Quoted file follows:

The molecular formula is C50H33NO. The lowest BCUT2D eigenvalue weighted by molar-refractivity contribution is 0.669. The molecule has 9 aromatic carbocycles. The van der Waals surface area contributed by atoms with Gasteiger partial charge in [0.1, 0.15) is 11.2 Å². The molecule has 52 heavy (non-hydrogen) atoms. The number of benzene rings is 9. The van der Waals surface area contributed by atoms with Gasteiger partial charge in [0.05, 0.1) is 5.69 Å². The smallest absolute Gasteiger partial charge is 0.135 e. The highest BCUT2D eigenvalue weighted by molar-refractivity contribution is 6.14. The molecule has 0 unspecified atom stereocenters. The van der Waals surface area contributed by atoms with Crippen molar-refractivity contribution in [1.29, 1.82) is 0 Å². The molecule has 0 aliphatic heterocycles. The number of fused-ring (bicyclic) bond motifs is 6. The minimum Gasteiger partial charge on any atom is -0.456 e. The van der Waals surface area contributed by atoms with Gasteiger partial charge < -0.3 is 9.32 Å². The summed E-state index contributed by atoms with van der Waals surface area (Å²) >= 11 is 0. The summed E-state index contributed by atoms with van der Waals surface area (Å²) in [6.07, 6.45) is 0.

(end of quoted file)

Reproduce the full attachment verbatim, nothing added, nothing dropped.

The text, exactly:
The molecular formula is C50H33NO. The lowest BCUT2D eigenvalue weighted by molar-refractivity contribution is 0.669. The molecule has 9 aromatic carbocycles. The van der Waals surface area contributed by atoms with Gasteiger partial charge in [0.1, 0.15) is 11.2 Å². The molecule has 52 heavy (non-hydrogen) atoms. The number of benzene rings is 9. The van der Waals surface area contributed by atoms with Gasteiger partial charge in [0.05, 0.1) is 5.69 Å². The smallest absolute Gasteiger partial charge is 0.135 e. The highest BCUT2D eigenvalue weighted by molar-refractivity contribution is 6.14. The molecule has 0 unspecified atom stereocenters. The van der Waals surface area contributed by atoms with Crippen molar-refractivity contribution in [1.29, 1.82) is 0 Å². The molecule has 0 aliphatic heterocycles. The number of fused-ring (bicyclic) bond motifs is 6. The minimum Gasteiger partial charge on any atom is -0.456 e. The van der Waals surface area contributed by atoms with Gasteiger partial charge < -0.3 is 9.32 Å². The summed E-state index contributed by atoms with van der Waals surface area (Å²) >= 11 is 0. The summed E-state index contributed by atoms with van der Waals surface area (Å²) in [6.07, 6.45) is 0.